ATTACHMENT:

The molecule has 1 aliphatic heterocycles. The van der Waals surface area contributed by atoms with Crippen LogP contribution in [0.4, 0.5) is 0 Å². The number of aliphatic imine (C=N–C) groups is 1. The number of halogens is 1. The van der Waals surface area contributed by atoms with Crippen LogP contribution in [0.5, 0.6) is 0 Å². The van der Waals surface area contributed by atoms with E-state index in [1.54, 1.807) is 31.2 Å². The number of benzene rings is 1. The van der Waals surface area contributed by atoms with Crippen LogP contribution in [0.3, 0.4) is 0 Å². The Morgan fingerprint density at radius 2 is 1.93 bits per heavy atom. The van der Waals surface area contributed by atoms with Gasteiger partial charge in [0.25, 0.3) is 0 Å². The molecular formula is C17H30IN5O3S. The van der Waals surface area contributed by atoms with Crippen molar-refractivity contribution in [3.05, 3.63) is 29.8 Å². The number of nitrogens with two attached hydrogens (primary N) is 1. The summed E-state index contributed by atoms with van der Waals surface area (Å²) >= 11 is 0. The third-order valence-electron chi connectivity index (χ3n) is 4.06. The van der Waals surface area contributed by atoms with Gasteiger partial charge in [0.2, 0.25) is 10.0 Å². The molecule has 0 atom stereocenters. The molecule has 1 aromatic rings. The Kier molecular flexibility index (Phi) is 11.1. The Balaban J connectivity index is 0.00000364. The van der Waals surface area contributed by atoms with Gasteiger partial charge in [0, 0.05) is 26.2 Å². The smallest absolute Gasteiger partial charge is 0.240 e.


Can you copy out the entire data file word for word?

The molecule has 1 aliphatic heterocycles. The van der Waals surface area contributed by atoms with Crippen LogP contribution in [0.4, 0.5) is 0 Å². The number of aliphatic imine (C=N–C) groups is 1. The number of halogens is 1. The van der Waals surface area contributed by atoms with Crippen LogP contribution in [0.5, 0.6) is 0 Å². The van der Waals surface area contributed by atoms with E-state index in [1.54, 1.807) is 31.2 Å². The number of benzene rings is 1. The van der Waals surface area contributed by atoms with Crippen LogP contribution in [0.3, 0.4) is 0 Å². The Morgan fingerprint density at radius 2 is 1.93 bits per heavy atom. The van der Waals surface area contributed by atoms with Gasteiger partial charge in [0.25, 0.3) is 0 Å². The molecular formula is C17H30IN5O3S. The van der Waals surface area contributed by atoms with Crippen molar-refractivity contribution in [3.05, 3.63) is 29.8 Å². The number of nitrogens with two attached hydrogens (primary N) is 1. The summed E-state index contributed by atoms with van der Waals surface area (Å²) >= 11 is 0. The third-order valence-electron chi connectivity index (χ3n) is 4.06. The van der Waals surface area contributed by atoms with Gasteiger partial charge in [0.2, 0.25) is 10.0 Å². The molecule has 0 atom stereocenters. The molecule has 1 aromatic rings. The Kier molecular flexibility index (Phi) is 11.1. The Balaban J connectivity index is 0.00000364. The van der Waals surface area contributed by atoms with Gasteiger partial charge in [0, 0.05) is 26.2 Å². The smallest absolute Gasteiger partial charge is 0.240 e.